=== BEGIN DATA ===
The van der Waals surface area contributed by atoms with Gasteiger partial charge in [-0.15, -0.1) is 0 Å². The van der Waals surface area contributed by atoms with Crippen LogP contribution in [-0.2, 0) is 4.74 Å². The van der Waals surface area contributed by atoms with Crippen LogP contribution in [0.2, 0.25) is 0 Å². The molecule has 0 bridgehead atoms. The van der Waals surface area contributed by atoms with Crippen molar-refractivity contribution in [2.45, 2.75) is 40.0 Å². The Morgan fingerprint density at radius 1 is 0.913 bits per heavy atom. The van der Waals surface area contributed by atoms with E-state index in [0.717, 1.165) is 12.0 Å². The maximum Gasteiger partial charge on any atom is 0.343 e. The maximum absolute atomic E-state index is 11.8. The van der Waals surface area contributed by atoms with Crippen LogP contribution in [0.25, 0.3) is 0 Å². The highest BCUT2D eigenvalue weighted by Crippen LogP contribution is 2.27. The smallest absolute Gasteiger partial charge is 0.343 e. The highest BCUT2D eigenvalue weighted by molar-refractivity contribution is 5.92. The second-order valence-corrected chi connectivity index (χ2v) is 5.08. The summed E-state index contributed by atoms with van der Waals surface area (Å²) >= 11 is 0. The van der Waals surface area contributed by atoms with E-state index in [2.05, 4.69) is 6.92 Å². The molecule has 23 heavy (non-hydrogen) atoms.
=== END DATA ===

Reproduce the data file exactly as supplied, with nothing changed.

The van der Waals surface area contributed by atoms with Gasteiger partial charge in [-0.15, -0.1) is 0 Å². The van der Waals surface area contributed by atoms with Crippen LogP contribution in [-0.2, 0) is 4.74 Å². The van der Waals surface area contributed by atoms with Crippen LogP contribution in [0.2, 0.25) is 0 Å². The molecule has 0 bridgehead atoms. The van der Waals surface area contributed by atoms with Crippen molar-refractivity contribution in [2.45, 2.75) is 40.0 Å². The Morgan fingerprint density at radius 1 is 0.913 bits per heavy atom. The van der Waals surface area contributed by atoms with E-state index in [0.717, 1.165) is 12.0 Å². The maximum Gasteiger partial charge on any atom is 0.343 e. The maximum absolute atomic E-state index is 11.8. The van der Waals surface area contributed by atoms with Crippen LogP contribution in [0.25, 0.3) is 0 Å². The highest BCUT2D eigenvalue weighted by Crippen LogP contribution is 2.27. The smallest absolute Gasteiger partial charge is 0.343 e. The highest BCUT2D eigenvalue weighted by molar-refractivity contribution is 5.92. The second-order valence-corrected chi connectivity index (χ2v) is 5.08. The summed E-state index contributed by atoms with van der Waals surface area (Å²) >= 11 is 0. The van der Waals surface area contributed by atoms with E-state index in [2.05, 4.69) is 6.92 Å². The molecule has 23 heavy (non-hydrogen) atoms.